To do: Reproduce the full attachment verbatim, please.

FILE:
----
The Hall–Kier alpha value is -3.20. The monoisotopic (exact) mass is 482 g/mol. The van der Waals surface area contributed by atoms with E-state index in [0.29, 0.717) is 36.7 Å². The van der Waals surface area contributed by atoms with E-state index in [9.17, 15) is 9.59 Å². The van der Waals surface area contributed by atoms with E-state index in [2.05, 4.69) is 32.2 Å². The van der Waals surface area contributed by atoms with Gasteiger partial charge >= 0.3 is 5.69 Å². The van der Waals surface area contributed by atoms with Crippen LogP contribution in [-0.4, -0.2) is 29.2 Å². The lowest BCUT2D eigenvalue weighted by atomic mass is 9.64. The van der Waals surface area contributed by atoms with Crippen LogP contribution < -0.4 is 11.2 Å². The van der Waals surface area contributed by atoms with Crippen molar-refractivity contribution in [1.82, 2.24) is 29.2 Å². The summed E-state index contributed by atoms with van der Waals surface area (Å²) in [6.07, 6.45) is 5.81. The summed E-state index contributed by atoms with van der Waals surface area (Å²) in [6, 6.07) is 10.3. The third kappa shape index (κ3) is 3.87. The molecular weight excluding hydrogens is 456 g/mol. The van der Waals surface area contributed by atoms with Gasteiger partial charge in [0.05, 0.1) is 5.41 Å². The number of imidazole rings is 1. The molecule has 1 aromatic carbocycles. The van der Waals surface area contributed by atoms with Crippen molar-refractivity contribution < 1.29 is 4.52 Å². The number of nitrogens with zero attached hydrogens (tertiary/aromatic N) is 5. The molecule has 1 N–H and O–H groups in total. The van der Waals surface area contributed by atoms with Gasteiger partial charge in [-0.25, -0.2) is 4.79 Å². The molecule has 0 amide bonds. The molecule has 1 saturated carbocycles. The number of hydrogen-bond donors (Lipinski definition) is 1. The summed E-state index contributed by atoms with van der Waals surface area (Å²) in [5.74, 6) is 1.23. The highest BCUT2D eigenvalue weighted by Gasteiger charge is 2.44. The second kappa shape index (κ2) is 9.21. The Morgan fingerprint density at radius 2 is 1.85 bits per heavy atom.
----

The Hall–Kier alpha value is -3.20. The monoisotopic (exact) mass is 482 g/mol. The van der Waals surface area contributed by atoms with E-state index in [0.29, 0.717) is 36.7 Å². The van der Waals surface area contributed by atoms with E-state index in [9.17, 15) is 9.59 Å². The van der Waals surface area contributed by atoms with E-state index in [2.05, 4.69) is 32.2 Å². The van der Waals surface area contributed by atoms with Gasteiger partial charge >= 0.3 is 5.69 Å². The van der Waals surface area contributed by atoms with Crippen LogP contribution in [-0.4, -0.2) is 29.2 Å². The lowest BCUT2D eigenvalue weighted by atomic mass is 9.64. The van der Waals surface area contributed by atoms with Crippen LogP contribution < -0.4 is 11.2 Å². The van der Waals surface area contributed by atoms with Crippen molar-refractivity contribution in [1.82, 2.24) is 29.2 Å². The summed E-state index contributed by atoms with van der Waals surface area (Å²) in [6.07, 6.45) is 5.81. The summed E-state index contributed by atoms with van der Waals surface area (Å²) in [6, 6.07) is 10.3. The third kappa shape index (κ3) is 3.87. The molecular weight excluding hydrogens is 456 g/mol. The van der Waals surface area contributed by atoms with Gasteiger partial charge in [0.05, 0.1) is 5.41 Å². The number of imidazole rings is 1. The molecule has 1 aromatic carbocycles. The van der Waals surface area contributed by atoms with Crippen molar-refractivity contribution < 1.29 is 4.52 Å². The number of nitrogens with zero attached hydrogens (tertiary/aromatic N) is 5. The molecule has 1 N–H and O–H groups in total. The van der Waals surface area contributed by atoms with Gasteiger partial charge in [-0.25, -0.2) is 4.79 Å². The molecule has 0 amide bonds. The molecule has 1 saturated carbocycles. The number of hydrogen-bond donors (Lipinski definition) is 1. The summed E-state index contributed by atoms with van der Waals surface area (Å²) in [5.74, 6) is 1.23. The highest BCUT2D eigenvalue weighted by Gasteiger charge is 2.44. The second kappa shape index (κ2) is 9.21. The Morgan fingerprint density at radius 2 is 1.85 bits per heavy atom.